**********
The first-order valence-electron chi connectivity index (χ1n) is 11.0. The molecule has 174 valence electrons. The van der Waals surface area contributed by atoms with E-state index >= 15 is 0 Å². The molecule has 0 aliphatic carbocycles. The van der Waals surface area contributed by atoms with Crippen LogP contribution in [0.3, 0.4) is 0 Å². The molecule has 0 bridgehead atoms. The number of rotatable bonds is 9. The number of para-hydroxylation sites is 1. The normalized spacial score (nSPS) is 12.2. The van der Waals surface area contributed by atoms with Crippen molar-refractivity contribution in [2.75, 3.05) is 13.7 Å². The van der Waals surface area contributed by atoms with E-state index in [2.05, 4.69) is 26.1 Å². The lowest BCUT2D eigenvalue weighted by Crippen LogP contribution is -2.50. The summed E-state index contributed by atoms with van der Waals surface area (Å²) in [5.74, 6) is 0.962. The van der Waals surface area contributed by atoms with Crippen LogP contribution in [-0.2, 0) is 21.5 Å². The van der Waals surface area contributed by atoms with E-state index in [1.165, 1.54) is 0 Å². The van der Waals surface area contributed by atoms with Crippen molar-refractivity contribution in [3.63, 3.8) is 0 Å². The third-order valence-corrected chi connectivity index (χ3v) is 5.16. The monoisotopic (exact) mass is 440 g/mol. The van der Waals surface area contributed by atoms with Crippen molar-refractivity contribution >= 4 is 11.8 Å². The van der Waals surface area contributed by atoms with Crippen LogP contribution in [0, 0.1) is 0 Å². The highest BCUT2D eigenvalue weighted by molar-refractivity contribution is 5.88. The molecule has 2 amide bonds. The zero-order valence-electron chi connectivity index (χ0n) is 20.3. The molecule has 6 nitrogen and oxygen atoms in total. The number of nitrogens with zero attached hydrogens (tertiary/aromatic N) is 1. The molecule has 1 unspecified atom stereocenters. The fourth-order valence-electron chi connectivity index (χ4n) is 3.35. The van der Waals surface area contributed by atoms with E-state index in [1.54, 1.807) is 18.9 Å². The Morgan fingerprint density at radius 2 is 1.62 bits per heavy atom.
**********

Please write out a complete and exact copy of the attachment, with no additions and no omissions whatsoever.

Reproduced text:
The first-order valence-electron chi connectivity index (χ1n) is 11.0. The molecule has 174 valence electrons. The van der Waals surface area contributed by atoms with E-state index >= 15 is 0 Å². The molecule has 0 aliphatic carbocycles. The van der Waals surface area contributed by atoms with Crippen LogP contribution in [0.3, 0.4) is 0 Å². The molecule has 0 bridgehead atoms. The number of rotatable bonds is 9. The number of para-hydroxylation sites is 1. The normalized spacial score (nSPS) is 12.2. The van der Waals surface area contributed by atoms with Crippen molar-refractivity contribution in [2.75, 3.05) is 13.7 Å². The van der Waals surface area contributed by atoms with E-state index in [2.05, 4.69) is 26.1 Å². The lowest BCUT2D eigenvalue weighted by Crippen LogP contribution is -2.50. The summed E-state index contributed by atoms with van der Waals surface area (Å²) in [5.74, 6) is 0.962. The van der Waals surface area contributed by atoms with Crippen LogP contribution in [-0.2, 0) is 21.5 Å². The van der Waals surface area contributed by atoms with E-state index in [1.165, 1.54) is 0 Å². The van der Waals surface area contributed by atoms with Crippen molar-refractivity contribution in [3.63, 3.8) is 0 Å². The third-order valence-corrected chi connectivity index (χ3v) is 5.16. The monoisotopic (exact) mass is 440 g/mol. The van der Waals surface area contributed by atoms with Crippen molar-refractivity contribution >= 4 is 11.8 Å². The van der Waals surface area contributed by atoms with Crippen LogP contribution in [0, 0.1) is 0 Å². The highest BCUT2D eigenvalue weighted by molar-refractivity contribution is 5.88. The molecule has 2 amide bonds. The zero-order valence-electron chi connectivity index (χ0n) is 20.3. The molecule has 6 nitrogen and oxygen atoms in total. The number of nitrogens with zero attached hydrogens (tertiary/aromatic N) is 1. The molecule has 1 unspecified atom stereocenters. The fourth-order valence-electron chi connectivity index (χ4n) is 3.35. The van der Waals surface area contributed by atoms with E-state index in [1.54, 1.807) is 18.9 Å². The Morgan fingerprint density at radius 2 is 1.62 bits per heavy atom.